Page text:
An orange cat licking its lips

Feeding human food to your cat may be tempting and you may even see it as a way to boost your cat's nutrition or to give them a special treat. However, human food should never be used as a substitute for well-balanced, nutritional cat food. In fact, some human foods can do more harm than good to your cat. Read on to learn what not to feed cats.

What Not to Feed Cats

The good news is that if you're feeding a nutritionally balanced cat food along with providing a source of clean, fresh water, your cat is getting all the nutrients that they need. However, you can always check with your veterinarian to make sure if giving your cat something extra is okay.

If you still want to throw in some extras into your cat's food bowl, make sure you avoid feeding the following foods:


Many of us are familiar with the image of a cat happily and eagerly lapping up a bowl of milk. However, too much milk can cause diarrhea in cats. It's also not a source of complete nutrition that your cat needs. You should never substitute milk for water.

Raw Eggs

You should never feed raw eggs to your cat because of the risk of salmonella. For cats, repeated consumption of raw eggs can also lead to skin inflammation, hair loss and poor growth due to biotin deficiency.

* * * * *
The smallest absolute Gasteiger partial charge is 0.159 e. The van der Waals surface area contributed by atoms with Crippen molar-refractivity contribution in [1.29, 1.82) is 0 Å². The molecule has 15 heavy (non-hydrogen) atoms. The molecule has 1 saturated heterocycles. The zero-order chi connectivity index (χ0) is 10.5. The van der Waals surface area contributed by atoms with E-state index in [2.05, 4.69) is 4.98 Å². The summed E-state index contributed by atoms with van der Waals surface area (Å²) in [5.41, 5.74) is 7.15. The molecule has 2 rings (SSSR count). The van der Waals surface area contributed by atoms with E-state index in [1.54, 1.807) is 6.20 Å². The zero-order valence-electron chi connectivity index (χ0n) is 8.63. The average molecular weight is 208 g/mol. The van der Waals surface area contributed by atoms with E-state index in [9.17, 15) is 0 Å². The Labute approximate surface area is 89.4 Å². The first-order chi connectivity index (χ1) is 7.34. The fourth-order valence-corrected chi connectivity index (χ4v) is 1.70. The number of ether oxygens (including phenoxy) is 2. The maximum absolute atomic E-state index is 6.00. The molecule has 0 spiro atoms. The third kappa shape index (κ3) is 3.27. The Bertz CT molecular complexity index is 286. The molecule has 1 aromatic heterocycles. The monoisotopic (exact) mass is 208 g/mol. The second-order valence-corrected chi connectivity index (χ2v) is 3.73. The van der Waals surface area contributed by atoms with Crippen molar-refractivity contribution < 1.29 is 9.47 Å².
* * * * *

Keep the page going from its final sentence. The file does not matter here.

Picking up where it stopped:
Raw Fish

Some types of raw fish can cause cats to suffer from thiamine deficiency. This deficiency can cause anorexia, abnormal posture, weakness and even death.

Raw Meats

While raw diets are becoming ever more popular, it's best not to experiment with raw meat when feeding your cat. Raw meat can contain parasites, and raw meat alone can't provide the proper balance of nutrients that a cat needs.


Cats, like dogs, should not gnaw on bones. Small and soft bones, like the ones found in pork chops or chicken, can splinter and lodge into your cat's mouth or throat.

Excess Supplements

If your cat is eating a nutritionally balanced diet, giving them extra supplements can mean wasted vitamins, or worse, vitamin toxicity. However, supplements are beneficial to cats that have certain health issues. Always make sure to check with your veterinarian to make sure if supplements are right for your cat.

Table Scraps

While your cat may enjoy munching on a table scrap or two, most of the time she will be uninterested. This is because most human food does not provide the balanced diet that cats need. As a general rule, treats or table scraps should be limited to no more than 10 percent of your cat's total daily calories. Though we personally recommend avoiding table scraps, you can check with your veterinarian to make sure they are okay for your cat.

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